Business Case (Intended Use, Customers)

  • Vendors: Health Care IT,
  • Providers: Hospitals and Health Networks,
  • Local and State Departments of Health,
  • Integrators/consultants


  • Quite simply, the Entity Identification Service defines the collective set of behaviors that one would expect system components such as an MPI to perform. This functionality is required of most healthcare organizations and supported by many vendors and product. The challenge is that each one does things a bit differently, and making them work together becomes exponentially complex. Without clearly defined expectations of what falls within the responsibility of the Identification Service, variants abound and interoperability suffers.

Working with the EIS specification will reap the following additional benefits for stakeholders:

  1. The ability to provide and utilize a common infrastructure for identifying persons can make it easier for a vendor to bring a product to market and provide functionality that might be greater than having to deliver a standalone system which would include this capability.
  2. While many healthcare services and application vendors provide some form of Master Patient Index (MPI), the level of functionality and the implementation details vary greatly. Vendors currently provide MPI functionality because the ability to uniquely and consistently identify a patient is necessary for integrating any systems in which patient data is stored. The functionality of an MPI is supportive and not a core function of the clinical, financial, laboratory, or other applications in the healthcare setting. An MPI implementation is generally not considered a product differentiator. A consistent interface to an Entity Identification Service could allow vendors to concentrate on the business issues for the applications and take advantage of best-of-breed technology for entity identification. For those vendors that supply best-of-breed MPI functionality, providing standard interfaces to their MPI by way of the Entity Identification Service specification would allow those vendors to provide their MPI as key piece of middleware for clinical information system vendors.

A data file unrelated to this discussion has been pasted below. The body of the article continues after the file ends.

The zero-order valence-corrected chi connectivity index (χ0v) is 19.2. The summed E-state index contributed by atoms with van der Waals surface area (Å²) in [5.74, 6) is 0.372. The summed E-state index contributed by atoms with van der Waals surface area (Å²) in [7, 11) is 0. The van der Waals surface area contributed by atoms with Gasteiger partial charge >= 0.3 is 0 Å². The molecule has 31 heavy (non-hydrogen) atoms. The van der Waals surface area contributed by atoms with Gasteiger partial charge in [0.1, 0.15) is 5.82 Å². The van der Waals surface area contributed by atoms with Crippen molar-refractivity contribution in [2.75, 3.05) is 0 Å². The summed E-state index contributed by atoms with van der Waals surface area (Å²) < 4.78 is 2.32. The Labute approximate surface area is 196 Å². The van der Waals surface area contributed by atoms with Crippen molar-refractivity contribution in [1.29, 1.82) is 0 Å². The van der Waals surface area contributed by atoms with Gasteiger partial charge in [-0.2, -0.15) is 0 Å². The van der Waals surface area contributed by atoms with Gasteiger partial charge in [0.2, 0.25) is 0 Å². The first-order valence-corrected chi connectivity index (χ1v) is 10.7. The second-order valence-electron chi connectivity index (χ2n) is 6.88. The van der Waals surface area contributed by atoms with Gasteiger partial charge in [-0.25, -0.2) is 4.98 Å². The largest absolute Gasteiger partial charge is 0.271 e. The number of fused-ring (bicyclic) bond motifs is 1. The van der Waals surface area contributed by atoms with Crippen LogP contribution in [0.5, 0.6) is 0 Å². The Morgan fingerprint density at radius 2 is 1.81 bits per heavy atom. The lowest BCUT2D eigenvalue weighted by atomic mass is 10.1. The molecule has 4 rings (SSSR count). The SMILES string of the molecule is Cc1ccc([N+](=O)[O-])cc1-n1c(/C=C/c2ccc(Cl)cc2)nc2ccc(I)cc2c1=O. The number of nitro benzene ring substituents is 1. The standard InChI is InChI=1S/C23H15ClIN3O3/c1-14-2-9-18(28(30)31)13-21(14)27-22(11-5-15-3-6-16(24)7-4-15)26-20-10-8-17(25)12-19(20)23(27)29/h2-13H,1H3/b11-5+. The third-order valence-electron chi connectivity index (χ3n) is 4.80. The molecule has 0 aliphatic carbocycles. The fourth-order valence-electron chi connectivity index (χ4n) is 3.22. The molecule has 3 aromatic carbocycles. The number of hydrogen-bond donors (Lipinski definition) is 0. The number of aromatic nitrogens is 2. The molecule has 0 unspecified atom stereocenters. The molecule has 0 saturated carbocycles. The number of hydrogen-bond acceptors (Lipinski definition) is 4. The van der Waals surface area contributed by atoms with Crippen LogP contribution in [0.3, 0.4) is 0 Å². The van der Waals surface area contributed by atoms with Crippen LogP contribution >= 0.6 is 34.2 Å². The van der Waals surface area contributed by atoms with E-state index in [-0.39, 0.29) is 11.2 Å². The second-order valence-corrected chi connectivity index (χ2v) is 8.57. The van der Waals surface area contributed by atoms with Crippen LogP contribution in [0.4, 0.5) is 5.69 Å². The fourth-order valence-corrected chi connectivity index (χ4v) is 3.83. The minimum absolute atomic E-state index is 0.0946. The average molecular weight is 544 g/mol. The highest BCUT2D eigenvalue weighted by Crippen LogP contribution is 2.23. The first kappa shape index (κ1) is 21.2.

3. Consumers of healthcare applications would benefit from the ability to select an Entity Identification Service that meets their needs. In addition, as business environment changes dictate, a standard set of interfaces would allow application consumers to change the Entity Identification Service provider without impact to existing applications
  4. From the point of view of a hospital system or a department of health there are potential large cost savings that could be achieved by being able to utilize a common framework for person identification that would work across different commercial products, each of which might be specialized to provide health information specific to its scope. The ability to competitively procure such an identification component could potentially reduce the cost of such a system. For the patient, the benefits would be the ability to receive a higher quality continuum of care across multiple provider and care organizations. This might also be able to impact the medical insurance industry by reducing costs in the process of ensuring accurate care of the correct patient.

Implementations/ Case Studies (Actual Users)


Work Groups


Relationship to/ Dependencies on, other standards

  • HL7 Messaging Standard: V 2.5 and V3; HL7 EHR Functional Model
  • IHE Integration Profiles: PIX – Patient Identifier Cross-Referencing, PDQ – Patient Demographics Query, PWP – Personnel White Pages
  • Network Working Group RFC3377, Sept 2002, Lightweight Directory Access Protocol (v3), RFC 2426, Sept 1998, vCardMIME Directory Profile
  • OMG Person Identification Service (PIDS) Specification Version 1.1, April 2001

Links to current projects in development